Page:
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Elektra Review

By Shawn McKenzie 01/15/2005

Almost two years ago, I reviewed what I thought was a very cool flick, Daredevil.  The action was cool, the effects were cool, and it followed the comic books relatively close (which I found out through extensive research; I’ve never been a big comic book geek, but I am a comic book movie geek.)  Most other critics thought it was horrible though.  My guess is that Ben Affleck has gone through a string of flops, so he is now everyone’s whipping boy.  The funny thing is that Daredevil was his last hit, grossing $102 million, so the hatred for the film since is puzzling.  Either way, I’m guessing that fan support must have been the deciding factor for the Powers-That-Be to greenlight a spin-off movie.  That movie is Elektra, and unfortunately, I think that the liberties taken in this one might be too much for even the hardcore fans.

If you have seen Daredevil, then you know that Elektra Natchios (Jennifer Garner) is killed near the end by Bullseye (Colin Farrell, whom, by the way, doesn’t make a cameo in this movie; neither does that rumored cameo from Affleck.)  Garner comes back from the dead after being resurrected by her blind sensei, Stick (Terence Stamp.)  In the books, Matt Murdock/Daredevil tries to do the reviving himself, having learned that trick from Stick, but I digress (he thinks that he is successful, but all he does is revive her pure soul…Stone does the actual reviving…I think.)

Anyway…Stick then trains her to fight in his dojo (by the way…Stick’s organization is called The Chaste, a.k.a. “the good guys,” but I don’t remember hearing about it in the movie), but then kicks her out due to her inability to control her rage.  After leaving The Chaste, Elektra becomes a contract killer who takes hit jobs set up by her agent, McCabe (Colin Cunningham.)

After the opening narration explaining all this, we get a cool scene involving her current target, a baddie named DeMarco (an uncredited Jason Isaacs, Lucius Malfoy from the Harry Potter movies.)  He explains that he knows that Elektra is coming after him, and I think that he is resolved in that fact now.  She does end up killing him, along with his henchman Bauer (Mark Houghton.)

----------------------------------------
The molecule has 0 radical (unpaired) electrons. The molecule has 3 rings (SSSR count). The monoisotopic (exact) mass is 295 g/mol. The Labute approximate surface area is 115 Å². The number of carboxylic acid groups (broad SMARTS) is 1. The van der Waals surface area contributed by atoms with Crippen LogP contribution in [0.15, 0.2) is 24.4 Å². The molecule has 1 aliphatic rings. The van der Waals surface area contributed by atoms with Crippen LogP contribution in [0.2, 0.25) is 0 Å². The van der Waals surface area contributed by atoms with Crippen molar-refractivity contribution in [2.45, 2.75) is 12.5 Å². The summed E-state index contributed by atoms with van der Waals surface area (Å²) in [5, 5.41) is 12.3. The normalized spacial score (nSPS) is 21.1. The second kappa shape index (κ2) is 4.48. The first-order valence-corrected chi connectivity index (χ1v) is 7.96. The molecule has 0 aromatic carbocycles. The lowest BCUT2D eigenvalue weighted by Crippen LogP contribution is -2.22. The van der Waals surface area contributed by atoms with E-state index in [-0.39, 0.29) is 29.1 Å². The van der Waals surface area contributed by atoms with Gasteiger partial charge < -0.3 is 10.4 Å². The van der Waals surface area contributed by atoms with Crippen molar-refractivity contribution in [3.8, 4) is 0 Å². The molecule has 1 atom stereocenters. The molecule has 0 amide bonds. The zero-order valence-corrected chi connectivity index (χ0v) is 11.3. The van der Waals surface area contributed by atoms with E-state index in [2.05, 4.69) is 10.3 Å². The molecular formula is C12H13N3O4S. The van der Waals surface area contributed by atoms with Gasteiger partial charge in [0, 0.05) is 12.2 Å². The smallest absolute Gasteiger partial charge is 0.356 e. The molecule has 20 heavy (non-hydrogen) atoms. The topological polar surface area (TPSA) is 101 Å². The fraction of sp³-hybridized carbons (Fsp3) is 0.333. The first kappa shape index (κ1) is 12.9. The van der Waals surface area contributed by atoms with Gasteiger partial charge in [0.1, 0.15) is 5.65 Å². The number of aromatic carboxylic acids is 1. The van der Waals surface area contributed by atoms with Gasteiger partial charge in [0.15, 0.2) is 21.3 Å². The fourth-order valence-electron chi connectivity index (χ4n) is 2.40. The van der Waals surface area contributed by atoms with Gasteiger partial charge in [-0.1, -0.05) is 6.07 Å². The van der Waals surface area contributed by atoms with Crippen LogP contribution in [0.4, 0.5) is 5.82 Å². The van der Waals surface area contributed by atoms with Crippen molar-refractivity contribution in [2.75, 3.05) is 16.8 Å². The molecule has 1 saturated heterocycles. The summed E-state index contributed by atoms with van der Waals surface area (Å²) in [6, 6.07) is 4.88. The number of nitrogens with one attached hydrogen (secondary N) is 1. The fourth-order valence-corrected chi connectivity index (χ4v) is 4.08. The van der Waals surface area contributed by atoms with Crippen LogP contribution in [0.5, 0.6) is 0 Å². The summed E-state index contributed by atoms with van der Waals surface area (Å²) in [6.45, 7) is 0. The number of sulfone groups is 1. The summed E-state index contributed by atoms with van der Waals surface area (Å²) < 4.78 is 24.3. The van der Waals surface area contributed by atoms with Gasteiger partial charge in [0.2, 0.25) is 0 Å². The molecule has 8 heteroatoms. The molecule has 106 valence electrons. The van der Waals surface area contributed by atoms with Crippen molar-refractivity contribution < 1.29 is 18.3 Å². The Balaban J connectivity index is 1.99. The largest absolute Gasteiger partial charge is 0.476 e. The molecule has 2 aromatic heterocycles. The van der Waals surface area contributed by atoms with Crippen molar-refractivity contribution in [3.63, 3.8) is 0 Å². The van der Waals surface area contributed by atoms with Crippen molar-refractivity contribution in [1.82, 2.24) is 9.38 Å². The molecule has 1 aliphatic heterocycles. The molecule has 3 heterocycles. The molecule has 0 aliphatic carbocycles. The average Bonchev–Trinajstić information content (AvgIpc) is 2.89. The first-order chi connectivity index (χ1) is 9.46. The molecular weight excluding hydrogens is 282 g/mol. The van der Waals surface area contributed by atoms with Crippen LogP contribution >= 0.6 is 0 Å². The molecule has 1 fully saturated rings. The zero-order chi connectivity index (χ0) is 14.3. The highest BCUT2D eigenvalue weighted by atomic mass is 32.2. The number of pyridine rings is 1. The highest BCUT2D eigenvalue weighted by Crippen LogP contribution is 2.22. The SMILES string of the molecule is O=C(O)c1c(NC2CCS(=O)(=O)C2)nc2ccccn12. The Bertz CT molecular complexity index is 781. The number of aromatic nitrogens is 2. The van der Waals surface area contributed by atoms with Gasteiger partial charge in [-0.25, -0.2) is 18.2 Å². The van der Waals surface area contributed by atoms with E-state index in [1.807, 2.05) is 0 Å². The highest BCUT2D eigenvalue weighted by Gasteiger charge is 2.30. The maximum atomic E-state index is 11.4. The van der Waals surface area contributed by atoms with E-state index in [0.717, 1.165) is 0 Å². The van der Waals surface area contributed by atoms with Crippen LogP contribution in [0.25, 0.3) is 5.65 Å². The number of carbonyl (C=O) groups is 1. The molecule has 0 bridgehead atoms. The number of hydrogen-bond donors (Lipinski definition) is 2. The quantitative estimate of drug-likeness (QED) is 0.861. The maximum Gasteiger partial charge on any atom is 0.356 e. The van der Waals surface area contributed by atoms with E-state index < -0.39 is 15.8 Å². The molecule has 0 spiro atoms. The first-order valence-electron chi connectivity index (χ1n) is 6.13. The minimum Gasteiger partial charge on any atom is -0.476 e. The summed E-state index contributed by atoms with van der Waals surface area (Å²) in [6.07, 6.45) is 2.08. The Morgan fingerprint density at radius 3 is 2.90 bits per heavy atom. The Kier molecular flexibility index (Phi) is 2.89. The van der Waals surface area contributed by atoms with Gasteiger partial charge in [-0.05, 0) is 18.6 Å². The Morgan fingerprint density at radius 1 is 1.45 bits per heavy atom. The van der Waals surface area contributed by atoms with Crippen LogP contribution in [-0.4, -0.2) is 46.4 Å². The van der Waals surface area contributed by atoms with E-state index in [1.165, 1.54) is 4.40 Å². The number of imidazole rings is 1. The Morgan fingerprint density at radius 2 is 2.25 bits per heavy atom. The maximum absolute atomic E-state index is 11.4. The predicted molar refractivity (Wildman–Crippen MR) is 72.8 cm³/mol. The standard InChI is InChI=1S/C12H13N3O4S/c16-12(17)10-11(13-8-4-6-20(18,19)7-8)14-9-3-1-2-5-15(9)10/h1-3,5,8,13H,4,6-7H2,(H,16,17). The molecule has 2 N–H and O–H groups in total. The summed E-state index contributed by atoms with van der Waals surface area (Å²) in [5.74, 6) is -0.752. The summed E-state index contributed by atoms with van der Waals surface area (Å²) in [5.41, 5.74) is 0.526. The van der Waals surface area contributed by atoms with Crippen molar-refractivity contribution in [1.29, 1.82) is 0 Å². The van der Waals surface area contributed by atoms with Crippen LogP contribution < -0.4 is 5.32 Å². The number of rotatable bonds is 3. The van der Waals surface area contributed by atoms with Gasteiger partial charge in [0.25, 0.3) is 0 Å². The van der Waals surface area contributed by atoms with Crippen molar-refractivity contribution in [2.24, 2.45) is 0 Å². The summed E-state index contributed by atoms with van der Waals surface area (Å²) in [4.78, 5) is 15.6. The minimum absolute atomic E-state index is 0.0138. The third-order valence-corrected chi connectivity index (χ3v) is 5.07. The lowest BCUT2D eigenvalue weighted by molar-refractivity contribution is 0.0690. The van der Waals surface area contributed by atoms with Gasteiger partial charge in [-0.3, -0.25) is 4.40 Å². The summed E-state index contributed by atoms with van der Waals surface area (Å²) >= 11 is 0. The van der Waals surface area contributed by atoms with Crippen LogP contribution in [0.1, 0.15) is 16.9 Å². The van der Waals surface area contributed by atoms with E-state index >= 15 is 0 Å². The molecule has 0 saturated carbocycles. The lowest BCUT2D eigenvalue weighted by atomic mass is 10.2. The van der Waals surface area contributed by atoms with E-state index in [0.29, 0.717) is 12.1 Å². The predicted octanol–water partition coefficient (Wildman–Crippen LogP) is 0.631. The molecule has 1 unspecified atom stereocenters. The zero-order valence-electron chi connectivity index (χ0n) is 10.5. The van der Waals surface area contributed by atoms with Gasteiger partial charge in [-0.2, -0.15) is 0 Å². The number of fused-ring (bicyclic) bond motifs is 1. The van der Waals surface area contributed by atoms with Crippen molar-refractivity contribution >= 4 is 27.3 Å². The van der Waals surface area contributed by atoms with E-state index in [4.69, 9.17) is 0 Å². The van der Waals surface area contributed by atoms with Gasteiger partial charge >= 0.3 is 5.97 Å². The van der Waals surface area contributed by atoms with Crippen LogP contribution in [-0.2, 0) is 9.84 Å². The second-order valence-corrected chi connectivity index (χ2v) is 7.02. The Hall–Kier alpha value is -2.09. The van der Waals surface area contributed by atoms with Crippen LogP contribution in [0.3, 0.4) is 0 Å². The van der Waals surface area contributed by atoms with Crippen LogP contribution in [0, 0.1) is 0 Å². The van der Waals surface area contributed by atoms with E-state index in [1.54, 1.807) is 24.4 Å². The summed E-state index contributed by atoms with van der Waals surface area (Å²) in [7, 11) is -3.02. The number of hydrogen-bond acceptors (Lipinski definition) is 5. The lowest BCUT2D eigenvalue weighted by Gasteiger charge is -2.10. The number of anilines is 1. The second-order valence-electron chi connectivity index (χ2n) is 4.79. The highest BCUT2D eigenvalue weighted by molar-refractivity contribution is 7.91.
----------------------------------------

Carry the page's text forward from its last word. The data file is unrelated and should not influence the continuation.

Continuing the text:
After the DeMarco job, she decides to take a break, but McCabe convinces her to do one more job because the money is just too good.  Her assignment is to go to Harbor Island, an island off the coast of Washington, and wait for the names of her targets.  The clients, the people who hired her for the hit, are The Order of the Hand, a.k.a. “the bad guys,” and Master Roshi (Cary-Hiroyuki Tagawa), with his son Kirigi (Will Yun Lee), heads the organization.

While waiting for the names, Elektra is plagued by memories of her own mother’s (Jana Mitsoula) death.  When she was a young girl, Elektra (Laura Ward) witnessed a weird horned thing kill her mother, and she found out later that The Hand had sent it.  She had to be raised by her stern father Nikolas (Kurt Max Runte), so her anger and rage about the tragedy built up in her (not to mention seeing her father being killed in Daredevil by who she thought was Daredevil, if you recall.)  Her mother’s death also made her develop a case of obsessive-compulsive disorder for some reason, making her do odd things like arranging her fruit and counting her footsteps.

Meanwhile, while still waiting for the names, a 13-year-old girl named Abby Miller (Kirsten Prout) breaks into Elektra’s house.  She stops Abby, who was intending to steal a necklace, but lets the girl go, though she does tell her father Mark (Goran Visnjic) about it.  Abby sees a spark between Mark and Elektra, and she invites Elektra over for Christmas dinner.  At dinner, he explains that Abby’s mother died in a car accident in Baltimore by a drunk driver, so he was raising Abby all alone.  The next day, Elektra gets her targets…Mark and Abby. 

Elektra attempts to kill the two, but conscious is still haunted by her mother’s death, so she decides to protect them.  When Roshi sends out a couple of Hand ninjas (Nathaniel Arcand and Aaron Au) to finish the job, Elektra kills them both (in a poof of green smoke) and demands that Mark tell her why they had been targeted.  He explains to her that The Hand wanted revenge for something that his grandfather, an ally of Stick, did (The Hand was also responsible for killing Abby’s mother), so now they were on the run.